My iPhone has a broken screen. It’s actually had one since July, when Kira accidentally dropped it at my parents house. I didn’t bother replacing it, since I figured I’d get an iPhone 7. This might not be relevant if I had not been one of the people who lined up to buy the original iPhone on the first day it came out (it’s tough to remember now, but we were a ridiculed bunch of buying a phone with no 3G or keyboard!). I then bought every subsequent iPhone on release day. Then I started skipping the “S” versions. And now, here I am, 10 years later and questioning whether to upgrade at all. My evolution from die-hard Apple fan (new Macs, iPhones and iPads on day of release) to non-Apple Watch owner is a perfect anecdote to explain:
The end of the Apple dynasty?
I’m not ready to switch to an Android or a Surface Pro, but it’s pretty clear Apple just is not the exciting, boundary-pushing company it used to be. In October, I linked an article about how Apple under Tim Cook has become an operationally excellent but wholly uninventive company. At this point it’s not even about creating something new and daring — it’s just about showing a willingness to take a risk on an idea that seems valuable. The iPod, the iPhone, and the iPad were all risky propositions. The last several years of iPhone designs and the launch of the Apple Watch, represent incremental improvements on established categories. Big risks don’t always pay off, but a company that can afford to take them should to stay ahead. Instead, Apple these days plays scared.
What the Taiwan call means
The transition to President Trump has certainly been a mixed bag (can someone take away the guy’s Twitter account?). While you can quibble with his overall strategy towards China, I think it’s hard to argue that the publicized call with Taiwan’s call was anything but brilliant. If Trump’s intent is to set a drastically new tone with China, show them he is serious about pushing back, and wants to take an aggressive tone, a call with the president of Taiwan is a far less risky maneuver than deploying a carrier group. Now, if we could get him to appoint a Secretary of State, that would be great.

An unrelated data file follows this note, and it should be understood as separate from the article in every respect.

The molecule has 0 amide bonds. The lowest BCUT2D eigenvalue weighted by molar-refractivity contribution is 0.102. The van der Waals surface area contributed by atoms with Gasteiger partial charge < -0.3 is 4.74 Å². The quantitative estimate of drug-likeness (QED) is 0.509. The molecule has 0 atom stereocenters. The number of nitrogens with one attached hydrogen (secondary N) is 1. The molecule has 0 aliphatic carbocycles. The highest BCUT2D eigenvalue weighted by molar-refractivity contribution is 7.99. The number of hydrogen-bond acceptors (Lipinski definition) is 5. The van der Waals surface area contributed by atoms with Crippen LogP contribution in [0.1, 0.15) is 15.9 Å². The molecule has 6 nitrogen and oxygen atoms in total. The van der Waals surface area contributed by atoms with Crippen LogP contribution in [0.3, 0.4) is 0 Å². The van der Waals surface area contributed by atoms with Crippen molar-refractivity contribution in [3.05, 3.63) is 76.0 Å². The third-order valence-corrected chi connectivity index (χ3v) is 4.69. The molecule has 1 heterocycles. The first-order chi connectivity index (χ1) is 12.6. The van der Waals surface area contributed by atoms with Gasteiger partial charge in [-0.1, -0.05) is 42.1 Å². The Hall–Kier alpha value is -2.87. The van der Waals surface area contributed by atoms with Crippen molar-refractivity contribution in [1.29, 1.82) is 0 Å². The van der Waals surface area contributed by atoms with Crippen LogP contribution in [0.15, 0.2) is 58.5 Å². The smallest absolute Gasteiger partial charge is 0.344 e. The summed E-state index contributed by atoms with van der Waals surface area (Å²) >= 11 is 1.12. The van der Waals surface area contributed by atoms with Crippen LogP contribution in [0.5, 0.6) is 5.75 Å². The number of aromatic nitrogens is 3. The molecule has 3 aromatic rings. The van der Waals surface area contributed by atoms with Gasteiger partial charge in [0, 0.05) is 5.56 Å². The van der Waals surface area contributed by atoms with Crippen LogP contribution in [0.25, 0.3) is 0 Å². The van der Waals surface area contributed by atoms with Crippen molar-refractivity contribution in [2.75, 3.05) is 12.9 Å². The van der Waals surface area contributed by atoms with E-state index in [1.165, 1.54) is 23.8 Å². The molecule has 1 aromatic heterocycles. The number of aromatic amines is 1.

The electoral college should not stop Trump
Of all places to come out and plead the Electoral College defeat Trump, The Atlantic is not exactly a surprise. While I’m no fan of Trump, there are a lot of holes in the argument that stopping Trump from assuming the presidency would be the “framer’s intent.” In a vacuum, I’d argue that’s true. But the role of the electors is rooted in the framer’s enshrinement of state’s rights, a concept liberals (and too many conservatives) have been happy to run roughshod over for decades as it suited them. The rule of law is not meant to applied when it is convenient to you only. Trump may well be a disaster, but that might have been something to consider as the balance of powers and states rights were gleefully eroded under previous administrations.
Victory of “No”
“The purpose of the minority is to become the majority.” While I understand, in a vacuum, that this may be true, I’m not sure the founders intended such a myopic approach when they designed the legislature. The GOP’s approach of fighting Obama at every turn was successful in many ways (it won them the majority), and a failure in others (Obamacare). But now that the party is in the majority, its clear that the years of obstruction has created a problem in governance — constituents and representatives to whom compromise is anathema.
How one Supreme Court case won the Presidency
Although I have been personally in favor of gay marriage, I commented at the time that I thought the Obergfell decision was absolutely wrong. The court’s job is not to right the wrongs of society — it’s to interpret the law. David Bernstein argues that Obergfell and its aftermath is at the root of a shift that’s happened in American dialogue: where progressives have gone from disagreeing with conservatives (especially the religious) to labeling them as bigoted or hateful.